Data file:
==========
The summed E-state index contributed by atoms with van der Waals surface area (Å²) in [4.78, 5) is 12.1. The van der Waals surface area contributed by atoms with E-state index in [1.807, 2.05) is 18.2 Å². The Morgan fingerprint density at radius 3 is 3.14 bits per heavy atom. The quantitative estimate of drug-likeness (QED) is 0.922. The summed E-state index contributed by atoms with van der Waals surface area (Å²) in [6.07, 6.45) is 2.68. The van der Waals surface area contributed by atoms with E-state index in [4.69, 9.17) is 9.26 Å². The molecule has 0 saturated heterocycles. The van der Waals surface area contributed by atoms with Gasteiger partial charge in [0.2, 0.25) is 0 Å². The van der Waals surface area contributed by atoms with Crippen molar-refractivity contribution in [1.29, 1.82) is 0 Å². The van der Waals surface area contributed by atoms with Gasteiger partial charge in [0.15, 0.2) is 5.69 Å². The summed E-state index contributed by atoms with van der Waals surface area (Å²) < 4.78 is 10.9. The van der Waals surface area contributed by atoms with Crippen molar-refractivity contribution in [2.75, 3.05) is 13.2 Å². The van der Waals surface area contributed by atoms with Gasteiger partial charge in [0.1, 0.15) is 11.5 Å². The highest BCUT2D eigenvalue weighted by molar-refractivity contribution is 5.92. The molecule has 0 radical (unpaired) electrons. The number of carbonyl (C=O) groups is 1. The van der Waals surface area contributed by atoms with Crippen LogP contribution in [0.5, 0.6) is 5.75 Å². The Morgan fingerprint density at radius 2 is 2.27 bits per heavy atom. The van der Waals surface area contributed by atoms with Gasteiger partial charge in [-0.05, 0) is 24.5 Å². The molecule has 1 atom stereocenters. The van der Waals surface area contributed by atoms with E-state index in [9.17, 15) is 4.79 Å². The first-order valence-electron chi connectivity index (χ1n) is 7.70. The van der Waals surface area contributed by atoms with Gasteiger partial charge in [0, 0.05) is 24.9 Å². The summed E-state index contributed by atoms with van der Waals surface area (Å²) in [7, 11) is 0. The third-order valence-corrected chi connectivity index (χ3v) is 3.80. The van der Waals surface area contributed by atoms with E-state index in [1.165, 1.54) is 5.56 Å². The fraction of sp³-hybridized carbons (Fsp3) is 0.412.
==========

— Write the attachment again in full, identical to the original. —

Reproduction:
The summed E-state index contributed by atoms with van der Waals surface area (Å²) in [4.78, 5) is 12.1. The van der Waals surface area contributed by atoms with E-state index in [1.807, 2.05) is 18.2 Å². The Morgan fingerprint density at radius 3 is 3.14 bits per heavy atom. The quantitative estimate of drug-likeness (QED) is 0.922. The summed E-state index contributed by atoms with van der Waals surface area (Å²) in [6.07, 6.45) is 2.68. The van der Waals surface area contributed by atoms with E-state index in [4.69, 9.17) is 9.26 Å². The molecule has 0 saturated heterocycles. The van der Waals surface area contributed by atoms with Gasteiger partial charge in [0.2, 0.25) is 0 Å². The van der Waals surface area contributed by atoms with Crippen molar-refractivity contribution in [1.29, 1.82) is 0 Å². The van der Waals surface area contributed by atoms with Gasteiger partial charge in [0.15, 0.2) is 5.69 Å². The summed E-state index contributed by atoms with van der Waals surface area (Å²) < 4.78 is 10.9. The van der Waals surface area contributed by atoms with Crippen molar-refractivity contribution in [2.75, 3.05) is 13.2 Å². The van der Waals surface area contributed by atoms with Gasteiger partial charge in [0.1, 0.15) is 11.5 Å². The highest BCUT2D eigenvalue weighted by molar-refractivity contribution is 5.92. The molecule has 0 radical (unpaired) electrons. The number of carbonyl (C=O) groups is 1. The van der Waals surface area contributed by atoms with Crippen LogP contribution in [0.5, 0.6) is 5.75 Å². The Morgan fingerprint density at radius 2 is 2.27 bits per heavy atom. The van der Waals surface area contributed by atoms with Gasteiger partial charge in [-0.05, 0) is 24.5 Å². The molecule has 1 atom stereocenters. The van der Waals surface area contributed by atoms with E-state index in [9.17, 15) is 4.79 Å². The first-order valence-electron chi connectivity index (χ1n) is 7.70. The van der Waals surface area contributed by atoms with Gasteiger partial charge in [0, 0.05) is 24.9 Å². The summed E-state index contributed by atoms with van der Waals surface area (Å²) in [7, 11) is 0. The third-order valence-corrected chi connectivity index (χ3v) is 3.80. The van der Waals surface area contributed by atoms with E-state index in [1.165, 1.54) is 5.56 Å². The fraction of sp³-hybridized carbons (Fsp3) is 0.412.